During the Wednesday night presidential debate, Hillary Clinton and Donald Trump brought up the issue of cheap Chinese steel, providing further support for the U.S. steel industry and sector related exchange traded funds.
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With Clinton leading in the pre-election polls, the Democratic runner's support for American steel and her anti-Chinese-steel-dumping stance have helped bolster the outlook for the steel industry.
"One of the biggest problems we have with China is the illegal dumping of steel and aluminum into our markets. I have fought against that as a senator. I’ve stood up against it as secretary of state,” Clinton said Wednesday night in response to Trump regretting the decline in American manufacturing and the rising imports from Asian countries like China.
Clinton was also able to get in a one liner after Trump remarked on his Las Vegas hotel bearing his name. "Made with Chinese steel," Clinton responded.
China, which produces half the world’s steel, exported a record 112 million tons of steel in 2015, or the equivalent of North America’s output, and the emerging market has been accused of dumping on world markets. However, China also laid off about 1.8 million workers in the coal and steel industries, or about 15% of the workforce, in an attempt to diminish its industrial overcapacity.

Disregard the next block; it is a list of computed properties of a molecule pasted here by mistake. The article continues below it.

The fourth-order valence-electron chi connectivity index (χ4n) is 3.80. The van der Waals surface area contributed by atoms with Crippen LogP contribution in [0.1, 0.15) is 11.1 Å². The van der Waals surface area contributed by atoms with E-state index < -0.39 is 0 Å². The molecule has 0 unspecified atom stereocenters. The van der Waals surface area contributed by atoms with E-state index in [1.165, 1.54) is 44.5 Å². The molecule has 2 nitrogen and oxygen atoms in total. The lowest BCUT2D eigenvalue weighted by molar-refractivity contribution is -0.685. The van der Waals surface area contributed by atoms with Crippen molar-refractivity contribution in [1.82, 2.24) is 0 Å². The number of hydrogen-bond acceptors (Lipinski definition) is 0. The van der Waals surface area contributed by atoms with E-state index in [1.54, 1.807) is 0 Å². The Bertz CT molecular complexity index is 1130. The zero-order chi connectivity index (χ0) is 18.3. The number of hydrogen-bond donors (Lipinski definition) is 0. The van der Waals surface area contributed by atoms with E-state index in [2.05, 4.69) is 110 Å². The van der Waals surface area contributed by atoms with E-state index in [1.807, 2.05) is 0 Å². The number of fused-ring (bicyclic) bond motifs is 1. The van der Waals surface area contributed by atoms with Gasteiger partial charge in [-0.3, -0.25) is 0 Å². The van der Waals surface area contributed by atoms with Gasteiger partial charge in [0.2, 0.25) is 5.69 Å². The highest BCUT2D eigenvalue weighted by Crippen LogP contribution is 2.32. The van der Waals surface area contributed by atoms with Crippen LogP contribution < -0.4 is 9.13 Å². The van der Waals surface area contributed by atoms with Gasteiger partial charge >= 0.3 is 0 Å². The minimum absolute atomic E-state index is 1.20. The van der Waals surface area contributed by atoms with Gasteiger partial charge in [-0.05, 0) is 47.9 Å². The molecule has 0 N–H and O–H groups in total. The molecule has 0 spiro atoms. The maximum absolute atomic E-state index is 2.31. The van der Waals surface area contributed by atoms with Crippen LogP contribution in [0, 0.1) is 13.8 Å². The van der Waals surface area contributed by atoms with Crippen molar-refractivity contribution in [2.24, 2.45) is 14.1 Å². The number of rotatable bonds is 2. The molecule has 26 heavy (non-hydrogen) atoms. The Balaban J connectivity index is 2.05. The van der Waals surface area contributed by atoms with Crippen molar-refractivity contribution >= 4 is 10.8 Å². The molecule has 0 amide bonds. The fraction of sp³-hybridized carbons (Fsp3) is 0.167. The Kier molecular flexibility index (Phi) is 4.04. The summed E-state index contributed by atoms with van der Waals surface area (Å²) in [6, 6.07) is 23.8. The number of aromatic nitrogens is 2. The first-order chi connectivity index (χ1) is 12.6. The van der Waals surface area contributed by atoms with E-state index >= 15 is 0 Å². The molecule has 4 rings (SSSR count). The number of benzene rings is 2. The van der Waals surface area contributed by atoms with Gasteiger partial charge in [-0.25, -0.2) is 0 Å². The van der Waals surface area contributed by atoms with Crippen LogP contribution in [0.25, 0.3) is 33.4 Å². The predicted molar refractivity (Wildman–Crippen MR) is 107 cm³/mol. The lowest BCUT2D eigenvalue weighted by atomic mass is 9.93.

Additionally, steel has been strengthening this year on policy changes. Since the start of March, U.S. steel has gained ground after Congress passed a new customs and trade enforcement bill allowing the Obama administration to take action against Chinese dumping. The Department of Commerce imposed a 265.79% tariff on Chinese steel.
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Looking at the bigger economic picture, with the economic recovery maturing, the materials sector, which is closely tied to the prices of raw materials, have traditionally done well as inflation rises and late-cycle economic expansions help support demand.
SLX tries to reflect the performance of the NYSE Arca Steel Index, which follows global companies involved in the steel industry. Top holdings include prominent names like Rio Tinto 13.7% and Vale SA 10.8%. Country weights include U.S. 38.0%, Brazil 19.7%, U.K. 13.7%, Netherlands 10.7%, Luxembourg 6.9% and South Korea 6.6%.
Investors who want to focus on U.S. steel may turn to XME, which includes a hefty 52.1% tilt toward steel producers, along with 12.5% gold, 8.4% silver, 8.1% aluminum and other positions in various metal miners. XME also limits its top exposures so its portfolio follows a more equal weight methodology, with top positions including Worthington Industries (WOR) 5.1%, AK Steel Holding (AKS) 5.1% and Allegheny Technologies (ATI) 4.8%.
This article is courtesy of our partners at etftrends.com.